Monday, February 16, 2009


Trent Williams, "A serial truth batterer."

The following notice recently appeared in the Portsmouth Daily Times.

"The League of Women Voters of Scioto Co. will meet Monday, February 16, 2009 at 7:00 p.m. The meeting will be held in the Forest Room of Hillview Retirement Center. Trent Williams, Portsmouth's City Auditor will be the guest speaker. The topic for discussion will be the Charter Change recently voted upon in the February 3, 2009 special election. The public is cordially invited to attend." Notice it says "topic for discussion."

I was present at 7 o'clock, along with about a dozen others, not counting the League of Women Voters personnel, who were sponsoring the meeting. I brought my video camera so that there would be a record of what Williams said about "the topic for discussion," namely "the Charter Change recently voted upon in the February 3, 2009 special election." There were no reporters there from the Daily Times, nobody from any of the radio stations, as far as I could see.

There was hardly any time for discussion, because Williams arrived late and immediately explained he would be leaving early because he had a concert practice to attend. Arriving late, leaving early. That, I heard somebody sitting near me say, was typical of Trent. While we waited for him, I fiddled with my camera and thought of lines about time from one of the most famous poems of the last century, "The Love-Song of J. Alfred Prufrock."

And indeed there will be time . . .

There will be time, there will be time

To prepare a face to meet the faces that you meet;

There will be time to murder and create . . .

Time for you and time for me,

And time yet for a hundred indecisions,

And for a hundred lies and distortions . . .

I took some liberties with that last line because our devious city auditor is as good at killing time as he is at lying, which reminds me of Thoreau's pregnant observation in Walden about the expression "killing time." Thoreau asked, "How can we kill time without injuring eternity?" I will pose the question to Williams, "How can you kill time and lie without injuring eternity?"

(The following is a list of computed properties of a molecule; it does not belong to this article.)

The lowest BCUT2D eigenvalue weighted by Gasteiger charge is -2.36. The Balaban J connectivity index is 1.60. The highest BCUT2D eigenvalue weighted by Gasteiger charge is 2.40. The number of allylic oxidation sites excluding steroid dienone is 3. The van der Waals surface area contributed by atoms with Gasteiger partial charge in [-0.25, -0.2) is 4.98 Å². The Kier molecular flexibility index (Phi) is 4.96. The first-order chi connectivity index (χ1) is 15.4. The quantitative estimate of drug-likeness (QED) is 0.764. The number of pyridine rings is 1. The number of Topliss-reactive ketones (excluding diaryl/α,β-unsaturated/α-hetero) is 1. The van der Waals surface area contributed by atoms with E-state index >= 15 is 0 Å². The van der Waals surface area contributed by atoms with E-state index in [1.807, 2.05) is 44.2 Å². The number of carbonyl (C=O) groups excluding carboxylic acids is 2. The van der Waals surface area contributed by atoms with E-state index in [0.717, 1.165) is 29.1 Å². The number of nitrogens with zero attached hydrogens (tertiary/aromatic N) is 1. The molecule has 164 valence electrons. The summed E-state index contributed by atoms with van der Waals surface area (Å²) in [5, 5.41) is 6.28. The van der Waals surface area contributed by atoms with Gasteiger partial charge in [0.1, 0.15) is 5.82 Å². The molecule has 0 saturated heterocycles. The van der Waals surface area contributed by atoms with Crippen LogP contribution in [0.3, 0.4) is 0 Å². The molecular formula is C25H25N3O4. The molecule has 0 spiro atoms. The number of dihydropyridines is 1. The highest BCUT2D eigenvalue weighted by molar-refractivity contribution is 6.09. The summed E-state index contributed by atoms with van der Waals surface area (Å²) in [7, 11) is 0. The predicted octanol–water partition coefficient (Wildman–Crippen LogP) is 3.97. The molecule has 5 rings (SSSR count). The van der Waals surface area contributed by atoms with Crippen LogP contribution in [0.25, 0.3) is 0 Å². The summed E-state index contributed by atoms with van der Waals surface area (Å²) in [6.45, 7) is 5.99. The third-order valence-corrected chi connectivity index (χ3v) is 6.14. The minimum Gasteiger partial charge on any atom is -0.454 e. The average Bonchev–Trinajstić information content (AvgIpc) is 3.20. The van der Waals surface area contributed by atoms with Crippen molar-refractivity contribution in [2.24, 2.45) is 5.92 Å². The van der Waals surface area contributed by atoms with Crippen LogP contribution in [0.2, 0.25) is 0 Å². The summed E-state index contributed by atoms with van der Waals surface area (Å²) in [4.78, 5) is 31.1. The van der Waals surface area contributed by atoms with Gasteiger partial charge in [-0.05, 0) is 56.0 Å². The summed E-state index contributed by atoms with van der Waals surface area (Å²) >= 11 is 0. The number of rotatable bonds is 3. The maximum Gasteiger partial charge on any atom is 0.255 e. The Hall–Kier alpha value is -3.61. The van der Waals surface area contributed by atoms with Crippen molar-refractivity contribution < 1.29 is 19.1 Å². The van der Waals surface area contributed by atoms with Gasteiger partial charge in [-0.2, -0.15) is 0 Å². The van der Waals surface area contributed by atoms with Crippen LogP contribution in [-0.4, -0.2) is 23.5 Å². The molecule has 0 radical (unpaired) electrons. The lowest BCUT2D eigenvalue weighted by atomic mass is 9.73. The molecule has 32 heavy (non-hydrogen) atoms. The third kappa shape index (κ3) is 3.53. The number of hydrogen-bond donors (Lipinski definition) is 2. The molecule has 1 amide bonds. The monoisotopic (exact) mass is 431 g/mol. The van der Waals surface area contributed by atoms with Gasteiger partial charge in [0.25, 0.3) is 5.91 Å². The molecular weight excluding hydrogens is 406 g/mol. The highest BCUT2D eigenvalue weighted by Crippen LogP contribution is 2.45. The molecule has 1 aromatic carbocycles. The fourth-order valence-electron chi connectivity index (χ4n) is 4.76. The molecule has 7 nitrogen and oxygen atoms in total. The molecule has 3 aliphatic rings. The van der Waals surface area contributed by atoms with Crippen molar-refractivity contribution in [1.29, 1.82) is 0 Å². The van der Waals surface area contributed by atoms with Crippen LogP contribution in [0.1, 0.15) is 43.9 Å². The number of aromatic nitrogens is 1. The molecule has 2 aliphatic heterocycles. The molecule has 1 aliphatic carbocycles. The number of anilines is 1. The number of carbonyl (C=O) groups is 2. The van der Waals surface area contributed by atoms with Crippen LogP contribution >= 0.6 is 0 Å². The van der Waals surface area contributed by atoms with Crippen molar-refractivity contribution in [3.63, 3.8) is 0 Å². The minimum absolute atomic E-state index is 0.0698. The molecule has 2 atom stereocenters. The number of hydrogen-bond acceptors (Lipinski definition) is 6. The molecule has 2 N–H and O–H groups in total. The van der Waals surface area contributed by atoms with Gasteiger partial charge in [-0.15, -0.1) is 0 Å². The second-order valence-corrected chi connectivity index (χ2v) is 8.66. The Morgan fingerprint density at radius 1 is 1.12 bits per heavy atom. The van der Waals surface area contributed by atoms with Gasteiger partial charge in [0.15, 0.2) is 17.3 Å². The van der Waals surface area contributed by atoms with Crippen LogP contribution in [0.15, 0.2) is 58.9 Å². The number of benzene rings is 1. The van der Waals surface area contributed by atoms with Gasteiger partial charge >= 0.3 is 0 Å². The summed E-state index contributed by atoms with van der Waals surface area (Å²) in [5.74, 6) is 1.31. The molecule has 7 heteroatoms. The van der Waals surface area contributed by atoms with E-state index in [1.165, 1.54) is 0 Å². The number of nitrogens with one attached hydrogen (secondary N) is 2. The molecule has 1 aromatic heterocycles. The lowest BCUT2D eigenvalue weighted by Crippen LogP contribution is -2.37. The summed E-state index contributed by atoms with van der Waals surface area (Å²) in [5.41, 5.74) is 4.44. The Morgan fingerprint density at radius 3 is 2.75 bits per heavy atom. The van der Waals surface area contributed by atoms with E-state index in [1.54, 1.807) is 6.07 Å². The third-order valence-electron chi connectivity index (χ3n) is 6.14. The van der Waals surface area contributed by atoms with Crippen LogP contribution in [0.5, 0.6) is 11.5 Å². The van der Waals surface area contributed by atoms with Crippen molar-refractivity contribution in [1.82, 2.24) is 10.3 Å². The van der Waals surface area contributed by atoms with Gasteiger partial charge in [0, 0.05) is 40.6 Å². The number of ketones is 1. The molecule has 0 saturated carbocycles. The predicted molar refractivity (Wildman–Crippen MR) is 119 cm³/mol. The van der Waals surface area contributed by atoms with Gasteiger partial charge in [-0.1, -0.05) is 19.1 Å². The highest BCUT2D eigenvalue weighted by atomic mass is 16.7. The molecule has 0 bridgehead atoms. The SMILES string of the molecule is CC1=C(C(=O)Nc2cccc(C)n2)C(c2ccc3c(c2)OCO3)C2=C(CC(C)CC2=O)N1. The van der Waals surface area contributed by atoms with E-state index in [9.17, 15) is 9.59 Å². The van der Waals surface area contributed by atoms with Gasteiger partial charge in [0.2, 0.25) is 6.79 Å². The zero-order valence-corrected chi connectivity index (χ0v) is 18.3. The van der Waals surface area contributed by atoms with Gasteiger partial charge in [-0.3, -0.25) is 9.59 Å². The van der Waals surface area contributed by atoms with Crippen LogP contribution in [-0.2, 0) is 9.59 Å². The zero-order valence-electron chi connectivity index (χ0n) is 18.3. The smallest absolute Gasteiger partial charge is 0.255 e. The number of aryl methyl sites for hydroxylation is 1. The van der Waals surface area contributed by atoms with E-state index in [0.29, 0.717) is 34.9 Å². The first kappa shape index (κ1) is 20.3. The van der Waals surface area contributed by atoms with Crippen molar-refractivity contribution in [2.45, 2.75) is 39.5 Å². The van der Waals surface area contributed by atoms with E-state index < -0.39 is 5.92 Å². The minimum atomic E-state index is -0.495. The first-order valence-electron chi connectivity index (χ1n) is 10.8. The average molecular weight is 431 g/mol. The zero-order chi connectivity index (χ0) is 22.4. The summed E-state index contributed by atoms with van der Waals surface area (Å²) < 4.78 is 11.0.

When Williams finally did arrive, he began by taking some time to explain what the city auditor's job consisted of and how effective he was at doing it. He went on and on about stuff that had no direct relevance to the announced topic. I realized later that what he was doing was killing time, which he had so little to spare, because he wanted to postpone dealing with the meat of the evening as long as he could and he especially wanted to leave as little time as possible for discussion about the meat of the evening.

When Williams finally got to the issue of the amendment to the city charter that the voters recently passed, he told many lies and resorted to many distortions, often repeating himself so he could leave as little time as possible for any discussion. How many times did he bring up the issue of the words "voter: and "elector"? He hopes that the amendment that was passed on February 3rd will be ruled invalid by the Board of Elections because it refers to a "majority of electors" rather than "majority of voters." HOW CAN THIS BE A VALID ISSUE WHEN SECTION 166 OF THE CITY CHARTER, WHICH IS DEVOTED TO AMENDMENTS TO THE CHARTER, REFERS TO A MAJORITY OF ELECTORS, NOT VOTERS? The auditor and the city solicitor should read the city charter.

When he got though with his lies and distortions, Williams was looking towards the door. It was if the whole orchestra was waiting for and could not begin without him. He asked, "What time is it? Seven-thirty? I can take a couple of questions – if there are any." If there are any! Did he think he had frozen us in our seats with his snow job? One woman asked who paid for elections, and after he killed a few minutes answering, Jane Murray stood up to be recognized and took issue with something Williams had said in his previous answer. He reprimanded her and said, "This isn't a debate and I have the floor!" When she continued making her point, he picked up his notebook and left in a huff. He had a concert practice to go to. He didn't have any more time to waste on discussions. After he left, Jane Murray stepped to the front to protest the auditor's litany of untruths. Litany of untruths is putting it mildly. Williams is not only a time killer, he is a serial truth batterer. There should be a shelter in Portsmouth for the truths he regularly batters. Murray read a statement from Larry Essman, a Certified Public Accountant, who teaches at Shawnee State. Essman's criticism of three of Williams' untruths about the amendment can be found on the Concerned Citizens Roundtable website and on Teresa Mollette's website.

After the meeting, I told Jane Murray, "That was as bad as a city council meeting." She answered, "It was worse."